The Chicago Vice Commission

Maude E. Miner
Secretary New York Probation Association

The report of the Chicago Vice Commission presents a picture of actual conditions with regard to the social evil in one of the great cities of our country, and the facts are clearly set forth without prejudice and without sensationalism. The picture is dark because the facts are dark. The ultimate responsibility for changing the situation is placed where it rightly belongs, and it is true that the problem will remain as long as the public conscience is dead to the issue or indifferent to its solution. The public conscience must be awakened and the public insist upon changes in the situation or no changes will be made. It is due to the fact that the people of the city do not rise up and demand a different condition that prostitution continues and increases as a commercialized business; that the existing laws are not enforced; that there is lack of proper protection and sex and moral instruction for the children; that the demand is being met by an increasing supply of girls and women who enter the ranks as the result of bad home conditions, economic conditions, lack of recreational facilities and sex instruction, and by the work of procurers; that more effective work is not done by way of rescue and reform and more helpful measures tried when women come in conflict with the law instead of having fines imposed; that the trade continues, commercialized by men and supported by men.

We can change these conditions if we will. The truth is we have been looking for some satisfactory means of dealing with the problem without facing it squarely to see why it exists and how it can be minimized or eliminated. The report of the commission decides against segregation and regulation, and rightly so, for the system of segregation has failed where it has been tried. The truth is, segregation does not segregate. Furthermore, we will never countenance the recognition or legalization of a commercialized business which means only ruin to the race. The one hopeful method of attacking this problem successfully, as contained in the recommendation of the commission, is sound and wise: "Constant and persistent repression of prostitution the immediate method; absolute annihilation the ultimate ideal."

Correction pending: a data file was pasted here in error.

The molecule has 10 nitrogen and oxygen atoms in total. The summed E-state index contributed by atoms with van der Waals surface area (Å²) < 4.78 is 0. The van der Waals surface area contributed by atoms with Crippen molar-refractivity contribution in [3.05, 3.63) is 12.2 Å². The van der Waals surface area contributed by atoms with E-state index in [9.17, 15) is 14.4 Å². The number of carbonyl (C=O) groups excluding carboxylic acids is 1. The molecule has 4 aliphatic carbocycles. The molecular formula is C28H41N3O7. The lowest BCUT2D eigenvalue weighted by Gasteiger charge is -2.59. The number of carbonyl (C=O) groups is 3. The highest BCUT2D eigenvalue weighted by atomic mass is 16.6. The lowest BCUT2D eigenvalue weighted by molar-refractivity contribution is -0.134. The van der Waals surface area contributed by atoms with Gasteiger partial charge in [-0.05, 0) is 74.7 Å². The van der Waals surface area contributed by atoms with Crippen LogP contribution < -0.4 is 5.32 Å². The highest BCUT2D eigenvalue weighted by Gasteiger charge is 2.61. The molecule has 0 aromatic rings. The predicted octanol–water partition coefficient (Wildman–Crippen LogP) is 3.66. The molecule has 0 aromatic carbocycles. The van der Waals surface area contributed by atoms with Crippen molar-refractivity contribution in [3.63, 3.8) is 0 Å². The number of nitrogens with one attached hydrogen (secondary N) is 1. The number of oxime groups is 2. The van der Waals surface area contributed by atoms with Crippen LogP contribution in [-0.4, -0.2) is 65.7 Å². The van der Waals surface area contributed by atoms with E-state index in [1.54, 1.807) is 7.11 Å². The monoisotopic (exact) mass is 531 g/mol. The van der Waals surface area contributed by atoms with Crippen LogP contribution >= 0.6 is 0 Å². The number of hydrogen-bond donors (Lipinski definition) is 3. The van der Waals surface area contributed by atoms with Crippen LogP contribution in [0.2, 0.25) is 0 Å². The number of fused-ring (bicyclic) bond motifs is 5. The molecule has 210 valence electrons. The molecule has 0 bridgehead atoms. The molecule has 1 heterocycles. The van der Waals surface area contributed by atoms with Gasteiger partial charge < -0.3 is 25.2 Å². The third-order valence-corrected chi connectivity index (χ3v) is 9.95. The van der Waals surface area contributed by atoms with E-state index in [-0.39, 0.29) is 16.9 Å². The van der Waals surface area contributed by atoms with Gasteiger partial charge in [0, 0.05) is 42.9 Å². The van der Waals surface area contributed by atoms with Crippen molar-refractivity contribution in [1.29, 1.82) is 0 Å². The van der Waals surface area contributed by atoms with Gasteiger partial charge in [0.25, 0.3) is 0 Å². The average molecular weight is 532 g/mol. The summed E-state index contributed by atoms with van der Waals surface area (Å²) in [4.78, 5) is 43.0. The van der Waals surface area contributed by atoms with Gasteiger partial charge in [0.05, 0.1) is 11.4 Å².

In such a comprehensive study we look in a chapter on Rescue and Reform for a detailed statement of methods and definite measuring of results of existing institutions doing reformative work, with specific recommendations for rendering this work more effective. The results of probation work with the immoral and wayward girls in the Juvenile Court of Chicago are not given, and we are not told what methods are employed by probation officers in dealing with these girls. We have only the statement that a very large proportion of them are "either committed at once to institutions or, if put on probation, are soon returned to court and committed." The reformatory institutions of the state are very briefly described and little information is given about the life of the girl within these institutions, the character of training there, the results obtained, and we do not learn whether or not any parole work is done in connection with them.

Though little information is given about the rescue homes, it is sufficient to show the need of better regulation of them. After reading of the maternity ward of Cook County Hospital we question as to whether or not there is a social service worker there. The recommendation that scientific investigation be made of institutions and homes to which girls and women go, either voluntarily or under commitment, is a good one, and the results of such an inquiry would be most illuminating and helpful in working out a more comprehensive and effective reformative scheme.

One of the greatest results that can follow from the study into conditions in Chicago will be that this investigation and report will point the way to other similar investigations which can be made in other cities, and to the awakening of different communities to the realization that the problem of the social evil is one which must not be left for its solution to police officials or other groups in the community, but that it is a problem which the whole community must help to solve.


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